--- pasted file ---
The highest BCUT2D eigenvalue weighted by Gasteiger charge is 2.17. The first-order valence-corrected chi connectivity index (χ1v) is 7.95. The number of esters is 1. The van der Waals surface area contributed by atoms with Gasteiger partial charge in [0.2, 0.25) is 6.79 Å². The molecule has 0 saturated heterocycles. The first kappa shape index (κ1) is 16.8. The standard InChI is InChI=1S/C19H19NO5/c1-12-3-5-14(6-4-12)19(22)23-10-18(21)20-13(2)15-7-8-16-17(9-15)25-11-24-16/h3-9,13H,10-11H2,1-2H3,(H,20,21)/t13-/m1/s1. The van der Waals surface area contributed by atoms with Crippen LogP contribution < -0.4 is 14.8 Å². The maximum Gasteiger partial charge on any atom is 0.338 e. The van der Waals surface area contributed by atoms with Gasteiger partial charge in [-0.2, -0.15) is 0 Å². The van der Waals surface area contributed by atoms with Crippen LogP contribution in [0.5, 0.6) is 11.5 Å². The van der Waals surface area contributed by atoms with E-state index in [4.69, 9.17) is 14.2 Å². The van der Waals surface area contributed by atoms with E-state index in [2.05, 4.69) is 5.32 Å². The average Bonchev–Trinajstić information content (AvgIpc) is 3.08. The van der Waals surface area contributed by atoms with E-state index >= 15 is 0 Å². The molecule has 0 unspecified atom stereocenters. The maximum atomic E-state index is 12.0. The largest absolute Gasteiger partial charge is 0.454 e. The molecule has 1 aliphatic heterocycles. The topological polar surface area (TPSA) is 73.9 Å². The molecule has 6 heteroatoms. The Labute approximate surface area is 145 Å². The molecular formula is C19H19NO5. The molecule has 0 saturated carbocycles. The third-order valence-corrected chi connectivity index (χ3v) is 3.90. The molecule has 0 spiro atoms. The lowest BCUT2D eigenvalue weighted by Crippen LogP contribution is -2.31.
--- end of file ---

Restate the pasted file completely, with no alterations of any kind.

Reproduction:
The highest BCUT2D eigenvalue weighted by Gasteiger charge is 2.17. The first-order valence-corrected chi connectivity index (χ1v) is 7.95. The number of esters is 1. The van der Waals surface area contributed by atoms with Gasteiger partial charge in [0.2, 0.25) is 6.79 Å². The molecule has 0 saturated heterocycles. The first kappa shape index (κ1) is 16.8. The standard InChI is InChI=1S/C19H19NO5/c1-12-3-5-14(6-4-12)19(22)23-10-18(21)20-13(2)15-7-8-16-17(9-15)25-11-24-16/h3-9,13H,10-11H2,1-2H3,(H,20,21)/t13-/m1/s1. The van der Waals surface area contributed by atoms with Crippen LogP contribution < -0.4 is 14.8 Å². The maximum Gasteiger partial charge on any atom is 0.338 e. The van der Waals surface area contributed by atoms with Gasteiger partial charge in [-0.2, -0.15) is 0 Å². The van der Waals surface area contributed by atoms with Crippen LogP contribution in [0.5, 0.6) is 11.5 Å². The van der Waals surface area contributed by atoms with E-state index in [4.69, 9.17) is 14.2 Å². The van der Waals surface area contributed by atoms with E-state index in [2.05, 4.69) is 5.32 Å². The average Bonchev–Trinajstić information content (AvgIpc) is 3.08. The van der Waals surface area contributed by atoms with E-state index >= 15 is 0 Å². The molecule has 0 unspecified atom stereocenters. The maximum atomic E-state index is 12.0. The largest absolute Gasteiger partial charge is 0.454 e. The molecule has 1 aliphatic heterocycles. The topological polar surface area (TPSA) is 73.9 Å². The molecule has 6 heteroatoms. The Labute approximate surface area is 145 Å². The molecular formula is C19H19NO5. The molecule has 0 saturated carbocycles. The third-order valence-corrected chi connectivity index (χ3v) is 3.90. The molecule has 0 spiro atoms. The lowest BCUT2D eigenvalue weighted by Crippen LogP contribution is -2.31.